- from Ellis Island
There had always been Americans who disliked immigration, but after World War I, there were more of them. Senseless arguments were made that certain “races” were inferior. These “races” were the very groups that had entered in large numbers before the war.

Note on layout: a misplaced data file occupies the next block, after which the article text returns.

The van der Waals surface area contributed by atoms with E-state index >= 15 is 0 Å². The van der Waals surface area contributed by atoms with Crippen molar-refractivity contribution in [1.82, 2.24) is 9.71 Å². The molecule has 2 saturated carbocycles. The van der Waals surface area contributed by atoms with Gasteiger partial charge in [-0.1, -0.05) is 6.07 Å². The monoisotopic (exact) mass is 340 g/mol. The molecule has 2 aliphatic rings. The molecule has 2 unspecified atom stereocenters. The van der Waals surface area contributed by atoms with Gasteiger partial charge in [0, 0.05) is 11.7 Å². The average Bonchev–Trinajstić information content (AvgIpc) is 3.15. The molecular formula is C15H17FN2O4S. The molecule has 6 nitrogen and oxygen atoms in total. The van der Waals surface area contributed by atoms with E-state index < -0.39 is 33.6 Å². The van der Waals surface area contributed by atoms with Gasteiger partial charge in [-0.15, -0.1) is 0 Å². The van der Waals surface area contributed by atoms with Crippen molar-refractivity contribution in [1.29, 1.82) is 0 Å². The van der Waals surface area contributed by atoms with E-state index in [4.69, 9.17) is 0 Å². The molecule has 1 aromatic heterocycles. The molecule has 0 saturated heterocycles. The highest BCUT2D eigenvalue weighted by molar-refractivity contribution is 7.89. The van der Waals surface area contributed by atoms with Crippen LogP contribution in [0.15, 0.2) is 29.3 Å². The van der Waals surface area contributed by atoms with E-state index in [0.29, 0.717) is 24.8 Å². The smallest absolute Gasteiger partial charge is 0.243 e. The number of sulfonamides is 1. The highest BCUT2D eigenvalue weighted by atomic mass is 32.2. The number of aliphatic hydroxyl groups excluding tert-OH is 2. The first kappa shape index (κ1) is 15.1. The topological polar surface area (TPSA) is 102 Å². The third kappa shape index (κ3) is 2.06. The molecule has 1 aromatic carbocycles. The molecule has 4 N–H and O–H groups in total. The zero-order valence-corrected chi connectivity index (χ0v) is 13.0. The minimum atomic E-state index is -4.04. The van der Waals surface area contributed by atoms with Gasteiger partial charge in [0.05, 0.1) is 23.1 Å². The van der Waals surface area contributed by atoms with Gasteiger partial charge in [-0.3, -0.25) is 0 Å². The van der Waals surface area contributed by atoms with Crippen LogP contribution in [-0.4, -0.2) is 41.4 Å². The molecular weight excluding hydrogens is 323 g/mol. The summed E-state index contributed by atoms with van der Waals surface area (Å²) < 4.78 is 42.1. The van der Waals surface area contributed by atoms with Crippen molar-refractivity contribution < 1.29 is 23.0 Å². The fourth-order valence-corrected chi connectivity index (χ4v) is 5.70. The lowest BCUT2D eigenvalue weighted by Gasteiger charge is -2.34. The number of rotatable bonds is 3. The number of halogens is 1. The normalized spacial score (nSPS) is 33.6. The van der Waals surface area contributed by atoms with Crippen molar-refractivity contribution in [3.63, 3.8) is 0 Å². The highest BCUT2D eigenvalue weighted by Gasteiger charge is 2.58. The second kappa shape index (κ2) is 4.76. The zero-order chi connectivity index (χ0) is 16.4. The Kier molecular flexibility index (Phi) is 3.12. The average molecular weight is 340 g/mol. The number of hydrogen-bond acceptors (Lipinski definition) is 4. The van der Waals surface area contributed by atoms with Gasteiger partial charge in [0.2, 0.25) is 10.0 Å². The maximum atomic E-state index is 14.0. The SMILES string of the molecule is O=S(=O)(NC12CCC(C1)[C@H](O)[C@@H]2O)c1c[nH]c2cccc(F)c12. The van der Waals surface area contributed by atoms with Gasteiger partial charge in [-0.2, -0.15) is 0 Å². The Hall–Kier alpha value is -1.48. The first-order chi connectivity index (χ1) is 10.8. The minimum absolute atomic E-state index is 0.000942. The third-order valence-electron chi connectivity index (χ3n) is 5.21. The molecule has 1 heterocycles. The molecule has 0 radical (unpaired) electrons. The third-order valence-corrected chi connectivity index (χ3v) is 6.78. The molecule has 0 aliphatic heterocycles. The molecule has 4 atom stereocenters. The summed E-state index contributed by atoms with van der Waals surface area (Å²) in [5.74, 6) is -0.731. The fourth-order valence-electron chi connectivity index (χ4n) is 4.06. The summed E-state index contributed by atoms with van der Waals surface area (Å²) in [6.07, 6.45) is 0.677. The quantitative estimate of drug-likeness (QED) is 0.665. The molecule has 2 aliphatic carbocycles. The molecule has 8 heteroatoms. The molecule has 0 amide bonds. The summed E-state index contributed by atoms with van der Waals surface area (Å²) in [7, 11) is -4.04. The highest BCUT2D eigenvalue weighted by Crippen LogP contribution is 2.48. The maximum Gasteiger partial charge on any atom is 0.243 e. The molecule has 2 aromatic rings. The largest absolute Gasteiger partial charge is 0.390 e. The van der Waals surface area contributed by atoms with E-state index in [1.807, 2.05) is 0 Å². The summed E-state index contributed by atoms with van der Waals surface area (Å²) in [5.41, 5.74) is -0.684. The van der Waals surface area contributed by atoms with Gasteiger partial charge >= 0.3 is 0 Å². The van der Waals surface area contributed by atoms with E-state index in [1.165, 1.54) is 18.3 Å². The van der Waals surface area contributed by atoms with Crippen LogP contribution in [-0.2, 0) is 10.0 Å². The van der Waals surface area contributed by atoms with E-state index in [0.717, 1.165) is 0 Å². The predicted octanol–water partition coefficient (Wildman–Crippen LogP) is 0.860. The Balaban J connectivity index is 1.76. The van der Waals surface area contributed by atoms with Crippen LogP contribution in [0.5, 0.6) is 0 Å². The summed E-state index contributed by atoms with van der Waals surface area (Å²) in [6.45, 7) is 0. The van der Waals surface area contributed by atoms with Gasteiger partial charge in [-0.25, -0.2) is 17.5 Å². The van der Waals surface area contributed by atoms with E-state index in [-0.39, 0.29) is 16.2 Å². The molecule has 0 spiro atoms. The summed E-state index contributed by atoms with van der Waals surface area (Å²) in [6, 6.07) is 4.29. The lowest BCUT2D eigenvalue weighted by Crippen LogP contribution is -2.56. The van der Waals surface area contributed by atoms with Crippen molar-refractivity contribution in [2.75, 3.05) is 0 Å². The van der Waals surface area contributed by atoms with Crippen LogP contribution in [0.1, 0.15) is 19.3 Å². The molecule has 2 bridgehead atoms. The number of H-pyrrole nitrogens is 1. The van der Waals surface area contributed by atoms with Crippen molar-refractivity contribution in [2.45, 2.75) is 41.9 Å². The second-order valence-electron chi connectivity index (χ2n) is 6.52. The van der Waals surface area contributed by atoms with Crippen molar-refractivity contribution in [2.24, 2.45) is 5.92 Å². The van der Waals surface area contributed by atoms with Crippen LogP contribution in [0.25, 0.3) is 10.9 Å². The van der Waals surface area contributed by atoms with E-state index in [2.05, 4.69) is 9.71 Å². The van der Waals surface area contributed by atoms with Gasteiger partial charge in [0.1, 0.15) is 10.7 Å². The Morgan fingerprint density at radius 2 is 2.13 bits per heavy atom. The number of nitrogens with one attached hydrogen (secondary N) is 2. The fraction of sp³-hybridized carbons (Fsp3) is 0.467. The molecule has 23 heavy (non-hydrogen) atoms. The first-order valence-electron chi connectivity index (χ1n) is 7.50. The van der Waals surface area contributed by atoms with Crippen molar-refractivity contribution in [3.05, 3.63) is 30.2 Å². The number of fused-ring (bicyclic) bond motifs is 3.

In 1921, the U.S. passed its first quota law to limit immigration. The law said that in any one year, the number of people who could enter from a country could be no more than 3 percent of the number of people from that country who had been in the U.S. in 1910. Three years later, there was a new law. It changed the number to 2 percent of the people who had been here from that country in 1890. These laws made it easy for northern Europeans to come in. They kept out southern and eastern Europeans, such as Jews, Italians, and Slavs. More restrictions were passed in 1921. These said that, before they sailed, immigrants had to show they were qualified to enter at a U.S. consulate in their own country. Fewer and fewer immigrants passed through Ellis Island. It was still used for other purposes. The 1921 quota system lasted until 1965.